As a father of twins, I am biased. However, Dr. Alan Thornhill of The London Bridge Fertility, Gynaecology and Genetics Centre makes a compelling case for elective single embryo transfer. According to Dr. Thornhill, a singleton pregnancy should be considered the optimal pregnancy outcome whereas a multiple pregnancy should be viewed as an adverse result:
When asked why having twins isn’t a good idea, I struggle. I start trotting out the party line, the obstetric risks and risks to the babies themselves, and then begin to shuffle my feet. It’s complicated, I say, hoping they will move onto another topic.
The truth is, it’s not that complicated at all. You just need to ask the following question: Would fewer premature or low-birthweight babies and the associated medical problems be a good thing for couples and the country? The answer is always yes and it is that straightforward.
With current technology and expertise, we can significantly reduce multiple births from IVF by simply transferring fewer embryos. This policy has worked well elsewhere, notably Scandinavia, and is now working in the UK thanks to a target set by the Human Fertilisation and Embryology Authority (HFEA) (1) to achieve a maximum of 10 percent twin births from IVF after 2012. Fertility clinics are largely compliant and we are progressing nicely.
Simple. Job done. But is it? Before we start patting ourselves on the back, there are still some unanswered questions. The tricky part of achieving any target is how to get there. So how do most of us get there? The UK’s reported increases in elective Single Embryo Transfer (eSET) and subsequent decrease in multiple pregnancy have been achieved mainly by clinics using blastocyst transfer in fresh IVF cycles.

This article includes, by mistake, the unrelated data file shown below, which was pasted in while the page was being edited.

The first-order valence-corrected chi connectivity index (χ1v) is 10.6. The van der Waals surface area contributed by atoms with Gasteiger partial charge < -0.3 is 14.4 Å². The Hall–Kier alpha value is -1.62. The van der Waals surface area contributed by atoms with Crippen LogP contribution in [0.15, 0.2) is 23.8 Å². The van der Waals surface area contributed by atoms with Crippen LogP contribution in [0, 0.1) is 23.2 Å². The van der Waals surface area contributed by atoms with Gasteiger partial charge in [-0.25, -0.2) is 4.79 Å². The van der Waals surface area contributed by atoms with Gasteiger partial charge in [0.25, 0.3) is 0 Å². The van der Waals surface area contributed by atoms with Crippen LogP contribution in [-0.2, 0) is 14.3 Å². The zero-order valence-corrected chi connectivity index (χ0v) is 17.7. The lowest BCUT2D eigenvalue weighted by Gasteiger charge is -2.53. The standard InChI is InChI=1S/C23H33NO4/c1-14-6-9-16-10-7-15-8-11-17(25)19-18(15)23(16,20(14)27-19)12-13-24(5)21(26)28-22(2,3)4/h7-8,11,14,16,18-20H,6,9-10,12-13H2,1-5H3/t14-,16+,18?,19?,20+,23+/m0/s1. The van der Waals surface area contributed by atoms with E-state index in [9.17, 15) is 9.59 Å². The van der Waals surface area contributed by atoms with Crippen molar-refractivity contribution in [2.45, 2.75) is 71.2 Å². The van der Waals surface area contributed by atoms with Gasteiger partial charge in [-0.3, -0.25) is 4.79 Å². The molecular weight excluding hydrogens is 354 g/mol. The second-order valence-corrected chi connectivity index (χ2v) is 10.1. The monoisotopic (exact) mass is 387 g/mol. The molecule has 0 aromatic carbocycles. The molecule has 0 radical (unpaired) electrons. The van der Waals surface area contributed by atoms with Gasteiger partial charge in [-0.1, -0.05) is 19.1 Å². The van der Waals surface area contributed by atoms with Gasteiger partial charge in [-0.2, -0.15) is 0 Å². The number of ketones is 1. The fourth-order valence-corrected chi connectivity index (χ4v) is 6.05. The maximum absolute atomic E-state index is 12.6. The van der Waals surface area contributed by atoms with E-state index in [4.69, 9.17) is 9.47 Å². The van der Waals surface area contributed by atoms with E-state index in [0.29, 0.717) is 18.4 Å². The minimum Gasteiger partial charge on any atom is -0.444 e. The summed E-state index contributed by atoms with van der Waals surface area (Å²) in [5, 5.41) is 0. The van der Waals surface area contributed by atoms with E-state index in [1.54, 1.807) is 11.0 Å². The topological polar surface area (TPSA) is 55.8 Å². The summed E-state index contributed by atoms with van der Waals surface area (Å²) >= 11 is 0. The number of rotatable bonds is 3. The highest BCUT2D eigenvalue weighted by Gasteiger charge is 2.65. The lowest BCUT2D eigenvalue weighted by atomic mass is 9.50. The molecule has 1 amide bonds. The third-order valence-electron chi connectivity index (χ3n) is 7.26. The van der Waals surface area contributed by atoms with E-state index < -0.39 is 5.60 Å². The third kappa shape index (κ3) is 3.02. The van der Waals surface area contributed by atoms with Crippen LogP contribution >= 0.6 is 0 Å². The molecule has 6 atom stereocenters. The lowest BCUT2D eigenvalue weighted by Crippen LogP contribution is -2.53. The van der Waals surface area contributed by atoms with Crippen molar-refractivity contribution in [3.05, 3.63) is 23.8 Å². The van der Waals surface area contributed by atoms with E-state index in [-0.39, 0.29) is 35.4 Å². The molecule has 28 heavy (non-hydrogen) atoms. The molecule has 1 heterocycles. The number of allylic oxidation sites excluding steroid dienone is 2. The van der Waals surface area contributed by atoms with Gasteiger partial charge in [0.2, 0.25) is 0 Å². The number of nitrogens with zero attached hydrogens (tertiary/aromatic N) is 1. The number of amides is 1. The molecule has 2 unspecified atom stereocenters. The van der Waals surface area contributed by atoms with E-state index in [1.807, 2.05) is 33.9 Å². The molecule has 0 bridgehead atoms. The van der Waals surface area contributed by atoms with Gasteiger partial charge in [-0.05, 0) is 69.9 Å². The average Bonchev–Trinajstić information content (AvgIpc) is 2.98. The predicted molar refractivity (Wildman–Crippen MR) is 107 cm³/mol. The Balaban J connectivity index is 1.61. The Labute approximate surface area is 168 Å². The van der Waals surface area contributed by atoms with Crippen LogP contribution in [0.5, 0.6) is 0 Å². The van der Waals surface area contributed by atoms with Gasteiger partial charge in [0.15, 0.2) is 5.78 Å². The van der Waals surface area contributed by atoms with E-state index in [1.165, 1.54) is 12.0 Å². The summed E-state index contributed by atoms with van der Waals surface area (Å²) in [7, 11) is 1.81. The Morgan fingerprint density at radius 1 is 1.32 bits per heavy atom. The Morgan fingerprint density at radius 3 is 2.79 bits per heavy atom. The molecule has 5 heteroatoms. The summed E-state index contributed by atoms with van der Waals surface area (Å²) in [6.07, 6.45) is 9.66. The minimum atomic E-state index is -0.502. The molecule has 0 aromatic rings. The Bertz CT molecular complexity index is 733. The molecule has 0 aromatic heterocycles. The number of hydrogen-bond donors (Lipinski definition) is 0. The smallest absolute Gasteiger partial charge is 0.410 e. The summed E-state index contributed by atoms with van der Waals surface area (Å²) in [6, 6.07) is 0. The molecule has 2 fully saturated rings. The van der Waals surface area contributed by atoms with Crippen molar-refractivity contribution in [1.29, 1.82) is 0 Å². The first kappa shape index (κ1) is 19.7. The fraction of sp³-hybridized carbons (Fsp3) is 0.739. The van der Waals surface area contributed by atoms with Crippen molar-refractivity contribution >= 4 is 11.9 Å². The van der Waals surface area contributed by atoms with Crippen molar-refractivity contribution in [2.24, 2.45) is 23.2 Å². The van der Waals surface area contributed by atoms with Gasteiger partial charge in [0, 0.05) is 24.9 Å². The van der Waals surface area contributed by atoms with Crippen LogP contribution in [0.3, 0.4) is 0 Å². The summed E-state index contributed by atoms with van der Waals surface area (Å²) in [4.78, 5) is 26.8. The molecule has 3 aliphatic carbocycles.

While blastocyst transfer can increase implantation rates and decrease the time to achieve live birth (particularly in younger women), it involves extended culturing of embryos. This may lead to increases in imprinting disorders (2), monozygotic twinning rates (3), pre-term birth (4) and a skew in sex ratio in favour of males (5). Some of these findings have been corroborated anecdotally by HFEA-held national data.
It’s ironic that a policy to reduce the incidence of one type of twins (dizygotic – DZ) may inadvertently increase the incidence of another type (monozygotic – MZ). Furthermore, MZ twins (which result from an embryo splitting during early preimplantation development) have far worse and more frequent complications than their dizygotic counterparts – those which arise from two separate fertilised eggs. In some centres, one in 20 successful IVF cycles with blastocyst transfer may result in a monozygotic twin pregnancy. ‘So blastocyst may not be all it’s cracked up to be’ – quips my friend. Well let’s just say the jury is still out.
Health providers all agree: twins bad, monozygotic twins very bad. The problem comes when my friend follows up with a question I dread: ‘If having twins is so bad – why has the limit been set at 10 percent and not five percent or even lower?’ Indeed, a number of Scandinavian countries have already achieved the five percent mark without resorting to blastocyst culture and transfer.
No doubt a huge amount of discussion and evidence went into deciding on this limit (6). Perhaps the reduction in multiple births is part of a larger cost-reduction exercise since it is well established that twin pregnancy and birth costs far exceed those for singletons?
Whether or not this is the case, it is imperative that all non-IVF related procedures (such as stimulated intrauterine insemination) that result in many multiple pregnancies and births be subject to the scrutiny IVF has received. Moreover, the underlying causes of reproductive tourism, such as a shortage of donor gametes in the UK, also need to be urgently addressed. Multiple births from these sources could soon outstrip those from UK- based IVF cycles.